However, this cannot be trusted to all terminal emulators to perform correctly! Depending on your audience, you may instead ensure that the entire screen (including whitespace) is painted using the on_black mnemonic.

Beware of customized color schemes

A recent phenomenon is for users to customize these first 16 colors of their preferred emulator to colors of their own liking. Though this has always been possible with ~/.XResources, the introduction of PuTTy and iTerm2 to interactively adjustment these colors have made this much more common.

This may cause your audience to see your intended interface in a wildly different form. Your intended presentation may appear mildly unreadable.

Users are certainly free to customize their colors however they like, but it should be known that displaying term.black_on_red("DANGER!") may appear as “grey on pastel red” to your audience, reducing the intended effect of intensity.

256 colors can avoid customization

The first instinct of a user who aliases ls(1) to ls -G or colorls, when faced with the particularly low intensity of the default blue attribute is to adjust their terminal emulator’s color scheme of the base 16 colors.

This is not necessary: the environment variable LSCOLORS may be redefined to map an alternative color for blue, or to use bright_blue in its place.

Furthermore, all common terminal text editors such as emacs or vim may be configured with “colorschemes” to make use of the 256-color support found in most modern emulators. Many readable shades of blue are available, and many programs that emit such colors can be configured to emit a higher or lower intensity variant from the full 256 color space through program configuration.

Monochrome and reverse

Note that reverse takes the current foreground and background colors and reverses them. In contrast, the compound formatter black_on_red would fail to set the background or foreground color on a monochrome display, resulting in the same stylization as normal – it would not appear any different!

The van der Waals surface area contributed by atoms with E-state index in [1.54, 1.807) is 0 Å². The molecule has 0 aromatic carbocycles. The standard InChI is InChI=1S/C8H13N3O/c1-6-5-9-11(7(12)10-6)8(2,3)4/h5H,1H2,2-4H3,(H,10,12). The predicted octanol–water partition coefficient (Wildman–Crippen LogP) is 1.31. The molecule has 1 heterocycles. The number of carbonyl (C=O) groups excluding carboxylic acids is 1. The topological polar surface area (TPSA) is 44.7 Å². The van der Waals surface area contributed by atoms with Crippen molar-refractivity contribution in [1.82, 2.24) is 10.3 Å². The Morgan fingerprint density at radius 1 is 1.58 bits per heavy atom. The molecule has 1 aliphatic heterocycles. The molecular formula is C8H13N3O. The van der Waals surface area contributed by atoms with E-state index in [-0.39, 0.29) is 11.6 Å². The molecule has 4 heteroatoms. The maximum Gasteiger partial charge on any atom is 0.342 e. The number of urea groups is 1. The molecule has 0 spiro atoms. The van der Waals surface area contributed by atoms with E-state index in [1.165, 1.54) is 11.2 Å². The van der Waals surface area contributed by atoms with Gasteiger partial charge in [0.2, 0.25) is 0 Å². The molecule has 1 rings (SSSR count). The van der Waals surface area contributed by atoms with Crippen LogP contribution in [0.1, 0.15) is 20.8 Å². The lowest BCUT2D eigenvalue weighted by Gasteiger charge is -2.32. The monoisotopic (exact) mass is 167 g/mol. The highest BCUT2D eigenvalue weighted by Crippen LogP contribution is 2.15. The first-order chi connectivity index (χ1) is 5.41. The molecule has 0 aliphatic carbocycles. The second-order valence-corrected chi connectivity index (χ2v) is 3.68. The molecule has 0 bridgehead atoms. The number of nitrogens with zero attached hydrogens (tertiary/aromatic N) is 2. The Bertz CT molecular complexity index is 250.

If your userbase consists of monochrome terminals, you may wish to provide “lightbars” and other such effects using the compound formatter red_reverse. In the literal sense of “set foreground color to red, then swap foreground and background”, this produces a similar effect on both color and monochrome displays.

For text, very few {color}_on_{color} formatters are visible with the base 16 colors, so you should generally wish for black_on_{color} anyway. By using {color}_reverse you may be portable with monochrome displays as well.

Multibyte Encodings and Code pages

A terminal that supports both multibyte encodings (UTF-8) and legacy 8-bit code pages (ISO 2022) may instruct the terminal to switch between both modes using the following sequences:

  • \x1b%G activates UTF-8 with an unspecified implementation level from ISO 2022 in a way that allows to go back to ISO 2022 again.
  • \x1b%@ goes back from UTF-8 to ISO 2022 in case UTF-8 had been entered via \x1b%G.
  • \x1b%/G switches to UTF-8 Level 1 with no return.
  • \x1b%/H switches to UTF-8 Level 2 with no return.
  • \x1b%/I switches to UTF-8 Level 3 with no return.

When a terminal is in ISO 2022 mode, you may use a sequence to request a terminal to change its code page. It begins by \x1b(, followed by an ASCII character representing a code page selection. For example \x1b(U on the legacy VGA Linux console switches to the IBM CP437 code page, allowing North American MS-DOS artwork to be displayed in its natural 8-bit byte encoding. A list of standard codes and the expected code page may be found on Thomas E. Dickey’s xterm control sequences section on sequences following the Control-Sequence-Inducer.